Pay close attention to your horse’s attitude. If he is cheerful and confident and seems pleased with his own ability to comply with your requests, congratulations. Your half halts are making perfect sense to your horse. If he seems confused, unhappy or resentful of half halts, then your half halts are not making sense to him. Most often you may be releasing too late or perhaps not at all.

Think of the half halt as a doorbell you are pressing to get the horse’s attention and to get him moving in the direction you want. If you ring a friend’s doorbell and hear him get up and come toward the door, do you continue to lean on the doorbell until he opens the door? Of course not. You release the bell and wait politely until the door opens. If you aren’t certain that he heard you and you feel the need to ring again, you press the bell again, gently and briefly.

The amount of pressure on the doorbell doesn’t force your friend to come to the door, it gives him a signal to which you must then allow him to respond. If you summon your friend by leaning on the doorbell, don’t expect him to be smiling when he finally opens the door, if he chooses to open the door at all.

Similarly, if you half halt your horse and then continue to hold him with hands that should have tightened for only a heartbeat, he won’t be happy or comfortable, and he won’t have the chance to offer you a moment of increased lightness.

If you become frustrated because your half halts are not yet perfect, remember that you and your horse are both works in progress and that the partnership between you is another work in progress.

When you begin to acquire a new skill, there is always a learning curve. At first, it takes longer for you to apply your aids because you have to think about what to do, when and for how long. It takes longer for your horse to respond because he is not yet in the habit of responding and, even when he understands what you want, it will take time for him to become strong and balanced enough to give an instant correct response.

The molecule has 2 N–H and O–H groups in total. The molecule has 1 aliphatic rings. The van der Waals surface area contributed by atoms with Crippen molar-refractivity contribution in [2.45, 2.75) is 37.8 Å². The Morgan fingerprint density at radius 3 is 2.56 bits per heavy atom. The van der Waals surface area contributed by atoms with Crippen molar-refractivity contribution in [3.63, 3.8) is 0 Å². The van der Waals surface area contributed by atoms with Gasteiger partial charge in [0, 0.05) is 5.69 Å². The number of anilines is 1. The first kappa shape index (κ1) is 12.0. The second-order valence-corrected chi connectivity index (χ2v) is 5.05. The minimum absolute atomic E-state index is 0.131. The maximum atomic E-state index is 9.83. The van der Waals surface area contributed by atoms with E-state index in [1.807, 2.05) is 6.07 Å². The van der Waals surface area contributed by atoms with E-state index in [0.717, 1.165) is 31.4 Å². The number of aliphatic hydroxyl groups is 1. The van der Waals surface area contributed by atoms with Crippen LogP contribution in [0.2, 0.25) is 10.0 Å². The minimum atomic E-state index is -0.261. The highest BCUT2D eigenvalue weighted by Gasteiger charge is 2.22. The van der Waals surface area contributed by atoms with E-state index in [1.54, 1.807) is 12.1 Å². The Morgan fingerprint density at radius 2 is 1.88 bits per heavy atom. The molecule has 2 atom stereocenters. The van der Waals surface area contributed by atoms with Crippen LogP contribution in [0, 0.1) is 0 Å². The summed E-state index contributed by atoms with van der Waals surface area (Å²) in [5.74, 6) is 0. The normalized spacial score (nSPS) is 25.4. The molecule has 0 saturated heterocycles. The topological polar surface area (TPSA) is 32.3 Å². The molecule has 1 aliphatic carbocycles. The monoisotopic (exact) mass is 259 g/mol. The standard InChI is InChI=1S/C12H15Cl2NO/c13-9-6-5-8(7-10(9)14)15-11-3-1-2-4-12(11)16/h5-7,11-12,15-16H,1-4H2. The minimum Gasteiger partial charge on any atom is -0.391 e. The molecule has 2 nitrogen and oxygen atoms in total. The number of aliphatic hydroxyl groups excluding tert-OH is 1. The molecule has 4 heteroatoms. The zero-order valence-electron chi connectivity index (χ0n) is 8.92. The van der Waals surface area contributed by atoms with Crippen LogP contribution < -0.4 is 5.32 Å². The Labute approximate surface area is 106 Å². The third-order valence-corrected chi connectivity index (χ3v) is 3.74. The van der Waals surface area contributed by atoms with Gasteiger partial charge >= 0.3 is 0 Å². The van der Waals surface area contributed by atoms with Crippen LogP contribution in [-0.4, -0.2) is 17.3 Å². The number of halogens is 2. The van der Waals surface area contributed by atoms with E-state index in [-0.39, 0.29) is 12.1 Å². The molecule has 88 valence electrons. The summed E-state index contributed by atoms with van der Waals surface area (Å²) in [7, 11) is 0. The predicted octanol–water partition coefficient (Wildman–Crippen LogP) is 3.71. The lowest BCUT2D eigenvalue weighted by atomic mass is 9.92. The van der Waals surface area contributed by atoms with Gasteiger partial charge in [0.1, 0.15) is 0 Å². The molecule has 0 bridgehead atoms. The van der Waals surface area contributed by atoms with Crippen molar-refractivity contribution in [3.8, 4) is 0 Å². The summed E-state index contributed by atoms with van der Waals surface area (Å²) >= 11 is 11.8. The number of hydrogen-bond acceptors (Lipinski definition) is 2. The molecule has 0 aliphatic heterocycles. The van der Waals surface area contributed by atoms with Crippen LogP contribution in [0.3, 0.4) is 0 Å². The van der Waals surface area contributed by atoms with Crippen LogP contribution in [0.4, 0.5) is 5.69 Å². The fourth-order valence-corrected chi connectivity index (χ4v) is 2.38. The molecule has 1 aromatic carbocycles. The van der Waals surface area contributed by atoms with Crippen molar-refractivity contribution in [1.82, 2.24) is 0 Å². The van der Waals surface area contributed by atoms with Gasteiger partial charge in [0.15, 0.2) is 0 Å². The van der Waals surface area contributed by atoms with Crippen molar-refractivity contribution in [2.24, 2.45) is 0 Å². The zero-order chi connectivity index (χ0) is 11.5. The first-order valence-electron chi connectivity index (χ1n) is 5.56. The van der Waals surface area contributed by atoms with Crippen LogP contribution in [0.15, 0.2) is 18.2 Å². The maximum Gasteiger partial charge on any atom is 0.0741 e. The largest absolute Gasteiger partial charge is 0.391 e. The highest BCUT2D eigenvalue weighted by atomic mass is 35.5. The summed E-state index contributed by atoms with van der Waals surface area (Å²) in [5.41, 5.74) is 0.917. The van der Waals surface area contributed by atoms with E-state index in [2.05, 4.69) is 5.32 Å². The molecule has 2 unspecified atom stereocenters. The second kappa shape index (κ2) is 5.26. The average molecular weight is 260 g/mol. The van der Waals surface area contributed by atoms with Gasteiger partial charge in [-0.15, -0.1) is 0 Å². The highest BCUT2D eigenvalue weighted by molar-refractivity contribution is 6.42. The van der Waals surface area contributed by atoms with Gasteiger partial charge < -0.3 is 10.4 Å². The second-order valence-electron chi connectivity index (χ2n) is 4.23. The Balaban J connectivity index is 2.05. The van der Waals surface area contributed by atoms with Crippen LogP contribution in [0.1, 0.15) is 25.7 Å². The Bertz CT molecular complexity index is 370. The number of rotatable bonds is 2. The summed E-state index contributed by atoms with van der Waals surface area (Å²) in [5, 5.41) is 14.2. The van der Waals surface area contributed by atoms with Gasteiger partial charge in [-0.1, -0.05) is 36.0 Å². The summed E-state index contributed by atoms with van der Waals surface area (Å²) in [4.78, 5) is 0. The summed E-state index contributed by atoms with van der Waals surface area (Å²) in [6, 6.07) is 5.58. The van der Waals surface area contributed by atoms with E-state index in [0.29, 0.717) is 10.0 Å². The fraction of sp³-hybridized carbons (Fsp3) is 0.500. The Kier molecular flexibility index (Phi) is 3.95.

As your seat improves, your half halts will improve with them and your horse will become stronger and more responsive. This in turn will make him more connected through his body, better able to lift his back and, thus, better able to respond with eagerness and energy. The better you ride, the better your horse will move. The better your horse moves, the better you will ride and the more easily you will be able to use your aids.

There will come a time when you will just think about a half halting and your horse will respond to the slight changes in your seat and the tiny movements of your muscles. Then, someone will be watching you at a show and will say to herself, “It looks so easy when she does it. I wonder if it has anything to do with half halts?”

Jessica Jahiel, Phd, is an international clinician and speaker whose system of teaching and training, “Holistic Horsemanship┬«”, is based on classical dressage training, emphasizing clear communication between horse and rider. The author of Riding for the Rest of Us: A Practical Guide for Adult Riders, she lives in Sidney, Illinois, and maintains the Web site www.prairienet.org/jjahiel.

This article is excerpted from Dressage Today, February 2002.